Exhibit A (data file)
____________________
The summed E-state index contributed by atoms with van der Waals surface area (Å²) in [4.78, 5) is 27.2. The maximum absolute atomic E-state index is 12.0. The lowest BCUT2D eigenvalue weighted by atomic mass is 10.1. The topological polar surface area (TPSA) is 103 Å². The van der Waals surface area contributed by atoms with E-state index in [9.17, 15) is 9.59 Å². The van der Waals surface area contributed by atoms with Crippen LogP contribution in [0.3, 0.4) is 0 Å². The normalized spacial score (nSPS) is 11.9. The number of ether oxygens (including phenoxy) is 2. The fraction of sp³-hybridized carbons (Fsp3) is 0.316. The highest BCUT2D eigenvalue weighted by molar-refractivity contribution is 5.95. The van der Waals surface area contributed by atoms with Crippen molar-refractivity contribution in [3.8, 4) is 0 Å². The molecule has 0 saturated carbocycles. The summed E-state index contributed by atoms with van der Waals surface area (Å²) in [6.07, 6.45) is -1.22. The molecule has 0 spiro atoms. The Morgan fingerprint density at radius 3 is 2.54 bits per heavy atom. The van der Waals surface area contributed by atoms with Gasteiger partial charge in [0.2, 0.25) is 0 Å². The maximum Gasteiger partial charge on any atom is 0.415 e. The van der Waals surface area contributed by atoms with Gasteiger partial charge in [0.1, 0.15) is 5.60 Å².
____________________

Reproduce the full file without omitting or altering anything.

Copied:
The summed E-state index contributed by atoms with van der Waals surface area (Å²) in [4.78, 5) is 27.2. The maximum absolute atomic E-state index is 12.0. The lowest BCUT2D eigenvalue weighted by atomic mass is 10.1. The topological polar surface area (TPSA) is 103 Å². The van der Waals surface area contributed by atoms with E-state index in [9.17, 15) is 9.59 Å². The van der Waals surface area contributed by atoms with Crippen LogP contribution in [0.3, 0.4) is 0 Å². The normalized spacial score (nSPS) is 11.9. The number of ether oxygens (including phenoxy) is 2. The fraction of sp³-hybridized carbons (Fsp3) is 0.316. The highest BCUT2D eigenvalue weighted by molar-refractivity contribution is 5.95. The van der Waals surface area contributed by atoms with Crippen molar-refractivity contribution in [3.8, 4) is 0 Å². The molecule has 0 saturated carbocycles. The summed E-state index contributed by atoms with van der Waals surface area (Å²) in [6.07, 6.45) is -1.22. The molecule has 0 spiro atoms. The Morgan fingerprint density at radius 3 is 2.54 bits per heavy atom. The van der Waals surface area contributed by atoms with Gasteiger partial charge in [0.2, 0.25) is 0 Å². The maximum Gasteiger partial charge on any atom is 0.415 e. The van der Waals surface area contributed by atoms with Gasteiger partial charge in [0.1, 0.15) is 5.60 Å².